How to transfer car ownership

There’s quite a bit more to the transfer of car ownership than simply agreeing on the terms with the new owner and handing over the keys.

Unlike other possessions you may have (including ones that may be even more valuable than your car) the ownership of a car has to be legally registered.

Even if no money is changing hands (e.g. giving a car to a family member), the transfer of ownership still has to be logged with the DVLA. There’s several things you need to be aware of…

DVLA headquarters
The DVLA handles the transfer of vehicle ownership

So, how do you transfer car ownership?

Find out if you are the owner or the keeper

First, we need to understand the difference between the owner and the keeper of the car. This can be a little confusing. The owner and keeper can be the same person, but they can also be different people or companies.

When we talk about transferring ownership of a car, we are talking about what is legally required in order to be registered as the keeper. The keeper of the car is the person named on the V5C (registration document or logbook).

The keeper is legally responsible for the vehicle, and the person who could potentially be pursued if a motoring law is broken.

Someone else could have paid for the car, but the person who is named on the V5C is the legal keeper. The keeper is responsible for things like insuring and taxing the car, keeping it in roadworthy condition, and obtaining an MOT if it’s more than three years old.

If the car is involved in an offence such as being caught by a camera driving in a bus lane, the authorities will contact the keeper who is named on the V5C registration document.

The keeper may or may not have been driving at the time, but the keeper will be the one held responsible for any fine.

VC5
A V5C, logbook or registration document

What do I need to do on the car’s V5C?

Most people outside the motor industry are likely to refer to the car’s registration document or logbook, but the correct name of the legal document that names the keeper is actually the V5C.

Until 2014, the V5C was a blue, cream and green document, but the current V5C is now red, blue and pink in colour.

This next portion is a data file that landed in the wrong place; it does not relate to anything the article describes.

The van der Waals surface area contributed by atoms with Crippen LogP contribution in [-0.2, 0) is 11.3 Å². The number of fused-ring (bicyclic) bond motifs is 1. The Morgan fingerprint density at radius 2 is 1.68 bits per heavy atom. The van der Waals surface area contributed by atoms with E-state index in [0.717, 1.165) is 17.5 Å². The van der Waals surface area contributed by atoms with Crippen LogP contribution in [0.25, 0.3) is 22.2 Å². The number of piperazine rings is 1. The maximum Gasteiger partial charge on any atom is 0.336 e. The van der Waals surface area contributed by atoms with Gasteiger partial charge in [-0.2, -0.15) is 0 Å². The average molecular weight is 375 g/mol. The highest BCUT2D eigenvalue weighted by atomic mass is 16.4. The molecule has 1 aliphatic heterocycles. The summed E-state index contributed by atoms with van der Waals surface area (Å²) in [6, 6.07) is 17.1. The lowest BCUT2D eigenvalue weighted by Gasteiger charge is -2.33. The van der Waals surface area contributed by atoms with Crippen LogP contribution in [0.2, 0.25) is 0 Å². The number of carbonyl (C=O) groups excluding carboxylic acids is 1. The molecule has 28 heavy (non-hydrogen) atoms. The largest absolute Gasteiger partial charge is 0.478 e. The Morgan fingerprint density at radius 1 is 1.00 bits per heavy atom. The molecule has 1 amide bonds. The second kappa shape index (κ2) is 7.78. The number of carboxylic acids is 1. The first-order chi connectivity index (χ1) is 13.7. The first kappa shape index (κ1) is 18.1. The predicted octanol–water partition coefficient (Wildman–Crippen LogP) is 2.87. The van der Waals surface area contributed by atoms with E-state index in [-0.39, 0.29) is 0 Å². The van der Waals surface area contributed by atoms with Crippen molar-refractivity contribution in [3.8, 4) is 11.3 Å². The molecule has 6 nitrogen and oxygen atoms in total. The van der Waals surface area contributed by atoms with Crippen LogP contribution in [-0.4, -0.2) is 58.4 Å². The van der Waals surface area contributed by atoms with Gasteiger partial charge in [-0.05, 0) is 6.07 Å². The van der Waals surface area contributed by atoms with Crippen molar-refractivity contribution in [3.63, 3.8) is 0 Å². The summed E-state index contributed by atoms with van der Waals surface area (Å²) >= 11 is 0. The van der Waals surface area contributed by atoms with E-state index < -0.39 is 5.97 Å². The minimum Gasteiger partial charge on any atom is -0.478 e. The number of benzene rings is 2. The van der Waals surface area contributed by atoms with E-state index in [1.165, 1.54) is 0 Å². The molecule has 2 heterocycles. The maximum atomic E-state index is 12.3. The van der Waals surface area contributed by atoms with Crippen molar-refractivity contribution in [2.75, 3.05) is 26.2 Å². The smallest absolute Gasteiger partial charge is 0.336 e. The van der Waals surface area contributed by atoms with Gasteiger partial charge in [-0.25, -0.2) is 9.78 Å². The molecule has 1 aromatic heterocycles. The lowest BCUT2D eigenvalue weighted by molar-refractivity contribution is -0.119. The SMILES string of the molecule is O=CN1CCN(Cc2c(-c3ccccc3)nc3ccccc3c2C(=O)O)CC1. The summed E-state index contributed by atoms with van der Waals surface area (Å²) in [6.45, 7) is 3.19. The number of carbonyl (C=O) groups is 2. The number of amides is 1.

The document is originally issued by the Driver and Vehicle Licensing Authority (DVLA) when the car is first registered. Every time the car’s ownership changes, the car’s current V5C has to be completed and sent back to the DVLA. A new one is then issued in the new owner’s name.

The current owner’s details are already on the V5C, so you have to complete the section for the new owner’s details. It’s also a good idea to fill in the section for the current mileage to help prevent fraud in the future.

Hand over the keys
Transferring ownership is more than just handing the keys over

Who needs to complete the V5C?

The person who is currently named on the V5C is the one who is responsible for completing it and sending it to the DVLA to transfer ownership.

Although it is important for both parties, if you are the owner, it’s imperative you fill in the V5C with the new owner’s details and send it off. This will ensure you’re no longer held responsible for a vehicle you do not legally own.

How to transfer car ownership online

The days of endless paperwork is over. You can now apply to transfer the ownership of a vehicle online, which makes the whole process faster and easier. than ever before.

To transfer ownership online you’ll need to complete a form on the DVLA website. To do this you need the details of the new owner, you’ll need the 11-digit reference number from the car’s V5C.

Once the online form is completed and submitted you’ll receive an email confirmation. As long as you’ve included the new owner’s email address too, they will also get an email confirming the transfer.

A new physical V5C will be sent to the new owner within five working days.

Transfer car ownership online
Transfer car ownership online – the quick and easy way

How to transfer the ownership of a car to a dealer or scrap yard

On the V5C you’ll see how many owners a vehicle has had since new, and each time it is transferred to a new owner, that number will increase by one – except when sold to a dealer or trader.

In that case, you don’t fill in section 6 as you would do when selling privately. Instead you fill in section 9, separate it from the rest of the V5C document, and send it to the DVLA.

The remaining parts of the V5C should then be given to the trader. The same process is used if the car is being transferred to a scrapyard.

The importance of completing the correct process for transferring a vehicle to a new owner shouldn’t be underestimated, but it’s not as daunting as you might think.

We hope we’ve covered everything off as clearly as possible in this guide.

Still unsure about car ownership?

Take a look at these related guides to car ownership below: